Concepts are presented for using negative refractive index (NRI) materials to design parabolic reflector telescopes and antennas with resolutions significantly better than the diffractions limit. The main question we are attempting to answer is can negative refractive material be used to improve performance of parabolic systems even when the signal or light source is far away and no evanescent fields are present when they arrive at the parabolic reflector. The main approach is to take advantage of any knowledge that we have to recreate the evanescent fields. Fields are then adapted to improve a performance measure such a sharper focus or antenna rejection of interference. A negative refraction index lens is placed between the conventional reflector and focal plane to shape the point spread function. To produce telescope resolutions that are better than the diffraction limit, evanescent fields created by the reflection off of the parabolic surface are amplified and modified to generate fields that sharpen the focus. A second approach use available knowledge of an emitting aperture to synthesize a field at a distance that matches as closely as possible the field of the emitting aperture. The yet unproven conclusion is that techniques can be developed that will improve antenna and telescopes resolution that is better than the diffraction limit.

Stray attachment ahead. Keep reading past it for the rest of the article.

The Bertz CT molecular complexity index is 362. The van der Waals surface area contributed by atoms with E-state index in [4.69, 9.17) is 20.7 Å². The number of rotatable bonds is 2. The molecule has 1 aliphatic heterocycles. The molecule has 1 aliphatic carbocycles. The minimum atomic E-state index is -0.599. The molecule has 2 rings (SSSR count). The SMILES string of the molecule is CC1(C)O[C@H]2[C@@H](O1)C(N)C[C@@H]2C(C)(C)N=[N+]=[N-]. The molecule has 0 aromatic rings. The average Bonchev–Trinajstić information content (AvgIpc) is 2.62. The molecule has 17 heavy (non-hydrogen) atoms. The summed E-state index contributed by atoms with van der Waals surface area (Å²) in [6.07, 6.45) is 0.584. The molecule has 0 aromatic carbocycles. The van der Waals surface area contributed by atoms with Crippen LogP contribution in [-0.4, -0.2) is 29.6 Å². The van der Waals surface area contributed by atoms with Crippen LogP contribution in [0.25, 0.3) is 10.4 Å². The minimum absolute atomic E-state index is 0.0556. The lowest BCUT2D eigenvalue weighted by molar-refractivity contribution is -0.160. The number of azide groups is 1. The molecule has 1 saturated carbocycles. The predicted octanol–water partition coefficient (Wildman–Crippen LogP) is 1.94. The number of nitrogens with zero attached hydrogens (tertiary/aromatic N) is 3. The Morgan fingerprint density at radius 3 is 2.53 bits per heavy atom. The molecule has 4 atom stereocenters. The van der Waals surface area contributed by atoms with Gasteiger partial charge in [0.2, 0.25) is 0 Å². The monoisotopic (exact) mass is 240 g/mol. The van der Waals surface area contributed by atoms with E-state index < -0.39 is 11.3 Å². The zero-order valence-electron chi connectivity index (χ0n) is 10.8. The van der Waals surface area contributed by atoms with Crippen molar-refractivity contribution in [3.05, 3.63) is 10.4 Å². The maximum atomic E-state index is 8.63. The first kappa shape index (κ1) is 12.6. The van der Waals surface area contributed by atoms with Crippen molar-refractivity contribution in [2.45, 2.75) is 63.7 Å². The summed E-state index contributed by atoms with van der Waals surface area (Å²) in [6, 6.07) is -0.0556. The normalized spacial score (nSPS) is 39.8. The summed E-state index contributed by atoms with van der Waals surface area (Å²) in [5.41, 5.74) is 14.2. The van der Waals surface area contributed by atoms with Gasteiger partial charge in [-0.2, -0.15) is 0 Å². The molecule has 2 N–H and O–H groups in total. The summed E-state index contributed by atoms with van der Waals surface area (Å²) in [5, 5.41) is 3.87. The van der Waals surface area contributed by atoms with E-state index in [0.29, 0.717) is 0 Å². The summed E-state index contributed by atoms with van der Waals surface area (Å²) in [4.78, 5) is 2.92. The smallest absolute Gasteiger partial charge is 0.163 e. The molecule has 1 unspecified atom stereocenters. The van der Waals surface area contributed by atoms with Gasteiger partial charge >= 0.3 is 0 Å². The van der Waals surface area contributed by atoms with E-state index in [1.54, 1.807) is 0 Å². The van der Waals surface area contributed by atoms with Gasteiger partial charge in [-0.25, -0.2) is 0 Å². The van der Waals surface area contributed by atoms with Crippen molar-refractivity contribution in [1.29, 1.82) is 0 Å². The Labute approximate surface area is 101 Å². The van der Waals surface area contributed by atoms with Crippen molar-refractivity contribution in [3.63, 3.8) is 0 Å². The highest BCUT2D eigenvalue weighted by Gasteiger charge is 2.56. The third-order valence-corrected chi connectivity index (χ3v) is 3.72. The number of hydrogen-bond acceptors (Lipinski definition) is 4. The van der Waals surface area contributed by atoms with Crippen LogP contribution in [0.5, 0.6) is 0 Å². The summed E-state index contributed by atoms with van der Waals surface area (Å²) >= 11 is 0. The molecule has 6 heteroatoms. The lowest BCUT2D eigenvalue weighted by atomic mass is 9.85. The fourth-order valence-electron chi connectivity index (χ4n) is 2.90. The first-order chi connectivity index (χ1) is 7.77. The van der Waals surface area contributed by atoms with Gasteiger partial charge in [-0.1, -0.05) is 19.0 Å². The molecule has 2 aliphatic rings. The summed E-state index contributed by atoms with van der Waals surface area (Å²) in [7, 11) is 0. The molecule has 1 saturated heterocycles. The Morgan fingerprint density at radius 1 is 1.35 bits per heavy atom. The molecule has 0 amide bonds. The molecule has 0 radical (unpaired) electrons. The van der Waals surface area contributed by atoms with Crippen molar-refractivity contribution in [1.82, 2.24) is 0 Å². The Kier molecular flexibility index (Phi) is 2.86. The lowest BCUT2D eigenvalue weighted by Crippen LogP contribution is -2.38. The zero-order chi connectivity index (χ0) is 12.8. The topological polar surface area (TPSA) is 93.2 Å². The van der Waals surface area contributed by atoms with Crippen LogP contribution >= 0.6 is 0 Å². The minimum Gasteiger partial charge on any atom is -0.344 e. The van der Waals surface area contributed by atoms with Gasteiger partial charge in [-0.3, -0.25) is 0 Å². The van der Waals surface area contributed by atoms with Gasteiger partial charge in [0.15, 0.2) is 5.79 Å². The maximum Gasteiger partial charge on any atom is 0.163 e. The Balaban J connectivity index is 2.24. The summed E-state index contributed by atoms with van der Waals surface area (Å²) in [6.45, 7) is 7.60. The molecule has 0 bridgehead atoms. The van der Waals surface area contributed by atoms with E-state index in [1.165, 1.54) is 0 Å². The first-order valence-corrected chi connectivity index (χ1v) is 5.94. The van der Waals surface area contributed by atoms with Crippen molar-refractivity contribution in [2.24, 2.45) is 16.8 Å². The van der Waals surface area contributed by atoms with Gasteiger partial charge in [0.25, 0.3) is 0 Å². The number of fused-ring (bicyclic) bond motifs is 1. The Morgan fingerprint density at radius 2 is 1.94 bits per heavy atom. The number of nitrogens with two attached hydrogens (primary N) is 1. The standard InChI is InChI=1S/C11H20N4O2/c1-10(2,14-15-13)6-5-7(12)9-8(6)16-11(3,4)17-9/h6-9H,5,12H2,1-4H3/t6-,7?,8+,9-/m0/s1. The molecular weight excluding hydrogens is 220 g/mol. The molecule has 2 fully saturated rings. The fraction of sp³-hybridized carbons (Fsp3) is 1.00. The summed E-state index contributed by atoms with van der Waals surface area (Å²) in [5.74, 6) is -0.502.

Conference Committee Involvement (1)
Optical Modeling and Performance Predictions III
29 August 2007 | San Diego, California, United States